Modern interior showing Olmec-style mask, Los Angeles, ca. 1960s, photographer unknown. Getty Research Institute, Stendahl Art Galleries records, 2017.M.38

Collecting Mesoamerican Art, 1940–1968: Forging a Market in the United States and Mexico


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This program will be offered in English and Spanish.
Este programa será ofrecido en inglés y español.

The second international symposium of the Getty Research Institute's Pre-Hispanic Art Provenance Initiative focuses on collecting practices in Mexico and the United States, when Hollywood luminaries and international collectors developed a taste for ancient Mexican art. By the 1960s, the pre-Hispanic past underpinned Mexican national identity, gained new audiences in international museums, and played a formal role in the history of art.

El segundo simposio internacional de la Iniciativa sobre la procedencia del arte prehispánico (PHAPI) del Getty Research Institute se centra en las prácticas del coleccionismo en México y de los Estados Unidos, cuando las luminarias de Hollywood y los coleccionistas internacionales desarrollaron un gusto por el arte mexicano antiguo. Para la década de 1960, el pasado prehispánico era parte integral de la identidad nacional mexicana, ganó nuevas audiencias en museos internacionales y jugó un papel formal en la historia del arte.


Christopher S. Beekman, University of Colorado, Denver
Ramon Folch, Arizona State University
Ángel González López, North Carolina Museum of Art
Ellen Hoobler, Walters Art Museum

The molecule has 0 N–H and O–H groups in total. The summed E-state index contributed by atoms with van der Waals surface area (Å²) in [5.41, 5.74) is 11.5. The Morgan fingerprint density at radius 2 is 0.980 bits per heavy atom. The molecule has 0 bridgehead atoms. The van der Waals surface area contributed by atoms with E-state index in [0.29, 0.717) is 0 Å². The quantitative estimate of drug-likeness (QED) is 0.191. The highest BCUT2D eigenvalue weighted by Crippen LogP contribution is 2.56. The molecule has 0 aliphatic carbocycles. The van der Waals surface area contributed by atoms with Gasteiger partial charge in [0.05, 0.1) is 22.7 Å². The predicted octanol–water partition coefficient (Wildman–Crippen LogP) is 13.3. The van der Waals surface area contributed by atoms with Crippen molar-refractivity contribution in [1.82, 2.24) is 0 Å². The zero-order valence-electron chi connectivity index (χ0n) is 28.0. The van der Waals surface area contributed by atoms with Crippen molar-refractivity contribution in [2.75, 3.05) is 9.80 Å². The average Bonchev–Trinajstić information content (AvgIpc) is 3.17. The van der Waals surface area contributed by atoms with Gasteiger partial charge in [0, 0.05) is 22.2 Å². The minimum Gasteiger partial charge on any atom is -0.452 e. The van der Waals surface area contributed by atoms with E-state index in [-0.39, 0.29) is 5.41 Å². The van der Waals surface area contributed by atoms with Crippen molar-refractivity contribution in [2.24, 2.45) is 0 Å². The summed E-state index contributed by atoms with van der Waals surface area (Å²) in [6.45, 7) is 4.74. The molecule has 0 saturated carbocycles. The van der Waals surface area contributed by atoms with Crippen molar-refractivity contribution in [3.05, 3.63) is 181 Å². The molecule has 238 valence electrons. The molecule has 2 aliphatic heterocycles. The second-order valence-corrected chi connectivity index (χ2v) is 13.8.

Jesse Lerner, Pitzer College
Mary Miller, Getty Research Institute
Megan O'Neil, Emory University
Payton Phillips Quintanilla, Getty Research Institute
Joanne Pillsbury, Metropolitan Museum of Art
Matthew H. Robb, Fowler Museum at UCLA
Sandra Rozental, Universidad Autónoma Metropolitana, Mexico
Antonio Saborit García Peña, Museo Nacional de Antropología
Adam T. Sellen, Universidad Nacional Autónoma de México, Mérida
Andrew D. Turner, Getty Research Institute

Program schedule.

The Pre-Hispanic Art Provenance Initiative documents and analyzes the commodification and mobilization of pre-Hispanic art and material culture by the international art market between the mid-19th and late-20th centuries.

This program is part of the GRI's Untold Stories series, which celebrates the "untold stories" of visual culture, exploring how new works, people, and interpretations can shed new light on our understanding of and appreciation for the history of art.

The conversation will be available on the Getty Research Institute YouTube channel following the event.

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